In addition, in the US the private property of foreigners is protected against confiscation by the Takings Clause of the Fifth Amendment, which requires the government to pay "just compensation" if it takes "private property." Most European nations have similar constitutional protections for private property rights, as does the European Convention on Human Rights.
But the Fifth Amendment and its European analogues do not offer the same kind of blanket protection to the property of foreign governments. This distinction undermines claims by some critics that uncompensated seizure of Russian state assets would violate the Takings Clause and similar constitutional guarantees in Europe. It also mitigates concerns that confiscating Russian government assets would create a dangerous slippery slope. Private property rights of foreigners would remain protected by constitutional guarantees.
There could still be a slippery slope with respect to property owned by foreign governments. But that is mitigated by the strong incentives governments have to maintain good relations with allies and trading partners. It's unlikely that Western nations will start systematically confiscating foreign states' assets outside of extreme cases like that posed by Russia's horrific assault on Ukraine. To the extent that confiscation of Russian assets leads other authoritarian rulers to think twice about imitating Putin's actions, or prevents them from investing in the West, slippery slope possibilities might even be a feature, rather than a bug.
What is true of property rights protections is also true of the Due Process Clause of the Fifth Amendment, and other similar procedural guarantees against seizure of property. The Due Process Clause and other such provisions are meant to protect private individuals and organizations against deprivation of life, liberty, and property without due process. They don't offer comparable protection to foreign governments. Indeed, it would be perverse to use laws intended to protect individuals against arbitrary state oppression to instead protect a mass-murdering oppressive state from having its assets seized for the purposes of using them to resist its aggression and massive human rights violations.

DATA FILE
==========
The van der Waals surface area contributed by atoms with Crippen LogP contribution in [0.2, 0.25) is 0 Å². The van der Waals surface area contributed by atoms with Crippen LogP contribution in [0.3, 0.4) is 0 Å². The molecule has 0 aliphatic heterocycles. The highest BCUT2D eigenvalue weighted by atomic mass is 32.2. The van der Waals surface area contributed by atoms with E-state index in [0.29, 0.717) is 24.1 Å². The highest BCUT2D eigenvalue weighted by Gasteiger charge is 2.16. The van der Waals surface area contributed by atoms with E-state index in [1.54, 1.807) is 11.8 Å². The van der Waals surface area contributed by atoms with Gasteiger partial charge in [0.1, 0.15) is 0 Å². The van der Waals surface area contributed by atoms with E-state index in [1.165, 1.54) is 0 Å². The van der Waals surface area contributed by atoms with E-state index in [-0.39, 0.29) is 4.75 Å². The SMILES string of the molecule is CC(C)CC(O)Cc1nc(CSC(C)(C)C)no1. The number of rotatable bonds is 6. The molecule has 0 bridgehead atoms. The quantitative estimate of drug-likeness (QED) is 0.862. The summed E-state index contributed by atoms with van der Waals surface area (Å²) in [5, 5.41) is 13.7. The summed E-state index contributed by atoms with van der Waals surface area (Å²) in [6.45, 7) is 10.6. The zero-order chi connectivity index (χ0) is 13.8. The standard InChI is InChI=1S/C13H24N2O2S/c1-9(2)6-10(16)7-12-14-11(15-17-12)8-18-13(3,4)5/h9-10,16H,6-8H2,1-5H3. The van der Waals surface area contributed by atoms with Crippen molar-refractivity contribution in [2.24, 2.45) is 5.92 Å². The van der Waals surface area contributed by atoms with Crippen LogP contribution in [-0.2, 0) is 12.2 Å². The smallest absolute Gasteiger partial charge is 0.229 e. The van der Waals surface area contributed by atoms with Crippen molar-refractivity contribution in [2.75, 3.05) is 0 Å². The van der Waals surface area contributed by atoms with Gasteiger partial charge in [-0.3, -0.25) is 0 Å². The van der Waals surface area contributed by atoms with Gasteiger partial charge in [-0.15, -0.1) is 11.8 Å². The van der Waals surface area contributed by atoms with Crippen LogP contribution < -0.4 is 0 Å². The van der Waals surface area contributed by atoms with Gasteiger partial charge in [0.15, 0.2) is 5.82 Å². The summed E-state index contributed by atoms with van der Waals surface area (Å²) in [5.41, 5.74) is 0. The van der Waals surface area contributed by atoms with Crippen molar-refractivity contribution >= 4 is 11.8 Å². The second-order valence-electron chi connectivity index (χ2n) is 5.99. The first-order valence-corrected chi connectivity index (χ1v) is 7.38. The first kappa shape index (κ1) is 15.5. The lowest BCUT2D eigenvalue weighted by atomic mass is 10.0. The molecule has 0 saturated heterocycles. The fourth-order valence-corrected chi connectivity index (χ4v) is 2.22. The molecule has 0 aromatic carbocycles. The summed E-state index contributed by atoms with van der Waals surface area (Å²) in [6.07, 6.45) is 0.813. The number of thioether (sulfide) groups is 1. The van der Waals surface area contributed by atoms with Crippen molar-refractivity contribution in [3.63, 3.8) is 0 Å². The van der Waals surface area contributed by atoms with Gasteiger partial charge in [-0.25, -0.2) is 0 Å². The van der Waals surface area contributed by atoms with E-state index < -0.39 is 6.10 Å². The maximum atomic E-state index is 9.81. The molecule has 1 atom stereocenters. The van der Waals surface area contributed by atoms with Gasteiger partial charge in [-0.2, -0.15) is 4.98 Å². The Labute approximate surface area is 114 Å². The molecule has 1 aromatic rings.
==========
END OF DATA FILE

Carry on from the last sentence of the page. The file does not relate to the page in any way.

Oona Hathaway argues that confiscating Russian state assets would violate sovereign immunity. I think the Tribe report offers compelling responses to this argument (pp 60-64).
In addition, I am not convinced that sovereign immunity is actually a just principle that we have a duty to obey. It is in fact a perversion of justice, enabling rulers to escape accountability for violating human rights and other injustices they perpetrate. It was a mistake to read it into the US Constitution. It is equally a mistake to allow it to be a principle of international law. Some laws are so deeply unjust that we have no duty to obey them. The law of sovereign immunity is one such case.
At the very least, sovereign immunity should not be permitted to shield authoritarian states like Putin's regime from having their assets confiscated in order to combat their wars of aggression, mass murder of civilians, and other large-scale human rights violations. Such rulers no more deserve sovereign immunity than Mafia bosses. Indeed, they are far worse than Mafia bosses.